Whether you manage a C-level team or any other type of team, establishing each of these steps in your company/group, will increase the likelihood of the team achieving complicated business goals together.
Important themes:
There are a lot of takeaways from this book, but as I see it, the three most important ones are (1) leading by example, (2) identifying the step in which the team I lead is at, and helping them get to the next one, and (3) prioritizing the needs of my peers from across the organization over those of the team I lead.
I’ll explain.
Building a team also builds the leader in the eyes of the team. Built with sensitivity, the person building the team becomes the leader they need; not by telling them what to do but by setting an example. The book also discusses vulnerability as a trait - if I show weakness, is it good or bad? According to Lenioni, it’s good because the secret is to lead by example. One cannot demand openness and trust all while avoiding conflict and not showing vulnerability.
A healthy work environment is a product of nurturing group dynamics. The idea is to see your equals across the organization as your team and not as representatives of their departments, to see the needs of the organization and not the needs of the team within the organization. That way, the team leader gains a wider perspective regarding the organization in a clean manner, free of internal politics.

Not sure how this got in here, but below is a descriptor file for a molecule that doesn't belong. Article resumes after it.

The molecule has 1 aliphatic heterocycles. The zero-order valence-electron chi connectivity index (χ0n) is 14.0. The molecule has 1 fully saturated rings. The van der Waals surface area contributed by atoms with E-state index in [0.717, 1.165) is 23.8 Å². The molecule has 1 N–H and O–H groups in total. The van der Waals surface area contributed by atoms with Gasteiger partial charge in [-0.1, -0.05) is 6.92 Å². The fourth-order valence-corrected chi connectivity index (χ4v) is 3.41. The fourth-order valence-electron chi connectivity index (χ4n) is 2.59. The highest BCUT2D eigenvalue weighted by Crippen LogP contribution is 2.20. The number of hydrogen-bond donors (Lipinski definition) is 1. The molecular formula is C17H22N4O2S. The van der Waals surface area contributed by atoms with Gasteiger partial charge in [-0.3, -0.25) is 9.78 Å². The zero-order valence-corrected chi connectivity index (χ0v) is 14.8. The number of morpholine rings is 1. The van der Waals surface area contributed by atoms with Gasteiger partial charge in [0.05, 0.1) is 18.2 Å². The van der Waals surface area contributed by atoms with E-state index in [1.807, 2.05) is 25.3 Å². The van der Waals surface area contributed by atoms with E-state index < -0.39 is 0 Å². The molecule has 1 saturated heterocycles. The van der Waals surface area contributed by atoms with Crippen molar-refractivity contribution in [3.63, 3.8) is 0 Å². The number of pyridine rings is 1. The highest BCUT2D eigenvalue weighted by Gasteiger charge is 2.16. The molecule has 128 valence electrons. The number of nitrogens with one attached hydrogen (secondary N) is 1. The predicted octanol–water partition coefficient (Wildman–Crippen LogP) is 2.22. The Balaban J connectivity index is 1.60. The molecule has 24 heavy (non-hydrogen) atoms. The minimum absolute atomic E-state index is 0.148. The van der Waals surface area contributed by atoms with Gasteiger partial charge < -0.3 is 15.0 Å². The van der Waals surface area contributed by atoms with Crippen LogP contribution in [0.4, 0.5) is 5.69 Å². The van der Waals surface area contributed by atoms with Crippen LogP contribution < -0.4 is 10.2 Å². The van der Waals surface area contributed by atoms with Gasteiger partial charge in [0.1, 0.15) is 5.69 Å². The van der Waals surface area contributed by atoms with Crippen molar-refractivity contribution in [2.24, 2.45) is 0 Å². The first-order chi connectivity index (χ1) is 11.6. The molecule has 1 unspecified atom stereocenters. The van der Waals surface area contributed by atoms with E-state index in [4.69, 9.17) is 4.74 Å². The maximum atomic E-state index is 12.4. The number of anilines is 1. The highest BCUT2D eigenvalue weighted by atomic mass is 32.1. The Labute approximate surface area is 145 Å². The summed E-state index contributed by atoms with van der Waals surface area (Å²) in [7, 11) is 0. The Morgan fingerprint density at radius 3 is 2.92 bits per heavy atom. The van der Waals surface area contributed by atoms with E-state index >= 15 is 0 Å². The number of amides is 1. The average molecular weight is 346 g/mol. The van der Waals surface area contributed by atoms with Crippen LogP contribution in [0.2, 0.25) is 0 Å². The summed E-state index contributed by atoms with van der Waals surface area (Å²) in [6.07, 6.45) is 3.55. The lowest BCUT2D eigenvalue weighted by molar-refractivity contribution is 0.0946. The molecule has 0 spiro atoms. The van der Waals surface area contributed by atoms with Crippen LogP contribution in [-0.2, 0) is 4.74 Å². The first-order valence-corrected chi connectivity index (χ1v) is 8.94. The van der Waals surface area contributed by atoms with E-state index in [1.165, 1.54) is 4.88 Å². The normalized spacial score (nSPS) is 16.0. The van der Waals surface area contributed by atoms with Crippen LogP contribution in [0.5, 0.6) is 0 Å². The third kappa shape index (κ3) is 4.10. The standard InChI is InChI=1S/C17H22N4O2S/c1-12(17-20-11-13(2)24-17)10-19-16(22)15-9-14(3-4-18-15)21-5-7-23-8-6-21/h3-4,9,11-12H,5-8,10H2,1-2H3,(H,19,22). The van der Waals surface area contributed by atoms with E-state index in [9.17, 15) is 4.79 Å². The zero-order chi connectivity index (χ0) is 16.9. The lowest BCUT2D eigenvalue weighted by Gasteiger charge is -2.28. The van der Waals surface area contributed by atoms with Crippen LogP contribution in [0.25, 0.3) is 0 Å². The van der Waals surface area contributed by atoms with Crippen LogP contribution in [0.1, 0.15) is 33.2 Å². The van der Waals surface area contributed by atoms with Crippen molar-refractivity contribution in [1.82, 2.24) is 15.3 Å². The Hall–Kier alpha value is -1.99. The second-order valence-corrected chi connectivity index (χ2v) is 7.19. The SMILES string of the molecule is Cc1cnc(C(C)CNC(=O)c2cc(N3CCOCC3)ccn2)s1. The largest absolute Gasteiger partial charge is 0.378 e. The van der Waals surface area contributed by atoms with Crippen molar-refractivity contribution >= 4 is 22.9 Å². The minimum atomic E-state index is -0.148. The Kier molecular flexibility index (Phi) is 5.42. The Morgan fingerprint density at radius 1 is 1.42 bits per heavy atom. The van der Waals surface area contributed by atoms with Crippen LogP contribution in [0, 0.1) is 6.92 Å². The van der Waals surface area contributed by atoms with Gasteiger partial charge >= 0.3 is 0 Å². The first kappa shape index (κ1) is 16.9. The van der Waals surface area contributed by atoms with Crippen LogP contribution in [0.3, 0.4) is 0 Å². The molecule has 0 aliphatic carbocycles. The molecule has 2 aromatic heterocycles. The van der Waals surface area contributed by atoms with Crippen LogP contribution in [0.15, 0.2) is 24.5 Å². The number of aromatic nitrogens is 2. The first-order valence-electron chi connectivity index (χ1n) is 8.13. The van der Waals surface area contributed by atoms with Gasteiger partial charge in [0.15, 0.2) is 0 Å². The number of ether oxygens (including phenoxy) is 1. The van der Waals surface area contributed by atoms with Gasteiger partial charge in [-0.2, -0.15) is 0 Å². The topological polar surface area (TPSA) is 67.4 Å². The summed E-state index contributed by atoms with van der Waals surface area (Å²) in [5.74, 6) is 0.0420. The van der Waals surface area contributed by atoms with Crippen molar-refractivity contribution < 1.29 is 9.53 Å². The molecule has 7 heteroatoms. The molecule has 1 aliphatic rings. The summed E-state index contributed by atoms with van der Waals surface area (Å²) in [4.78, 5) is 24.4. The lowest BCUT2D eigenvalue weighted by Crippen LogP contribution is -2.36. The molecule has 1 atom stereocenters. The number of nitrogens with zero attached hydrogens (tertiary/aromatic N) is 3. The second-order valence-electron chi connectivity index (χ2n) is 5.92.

What I’ve learned:
I’ve learned so much. But, there are four main ideas that I try to apply on my day-to-day with both of the teams I am part of (the one I lead and the one that includes my peers across the organization):
  • My people know my weak and strong suits. We speak as equals without any distance or rank politics. Moreover, I ask my team for the exact same things as I ask of myself.
  • Trust is key. What happens when a C-level executive is in the middle of a conflict between two departments? How can you back your employee all while looking at the organization as a whole? The higher you are on the organizational chart, the easier it is to have a wider perspective on the needs of the organization. Otherwise, you need to trust that your equal in another department shares your view on the organization’s business goals.
  • The leader has an important role - to generate a trusting relationship between the different team members, and between the individual team members to the leader. When leading by example, trust can easily be achieved as the leader is able to demonstrate the type of behaviors he seeks from the team. Showing vulnerability and openly discussing your hardships with your team will lead to a collaborative team that is able to solve issues together.
  • Building a team is hard. But once done well, you can enjoy a healthy and harmonious work environment that enables the organization to fulfill its purpose by achieving its goals.
Who should read this book:
Every team and business leader. To be more specific, I would advise anyone who leads a team, even a small one, to read this book as its lessons apply to those who deal with the joys and complexities of leading individuals as a functioning, productive unit. The book especially becomes relevant when leading a heterogeneous team as in diverse teams, trust is often more difficult to establish.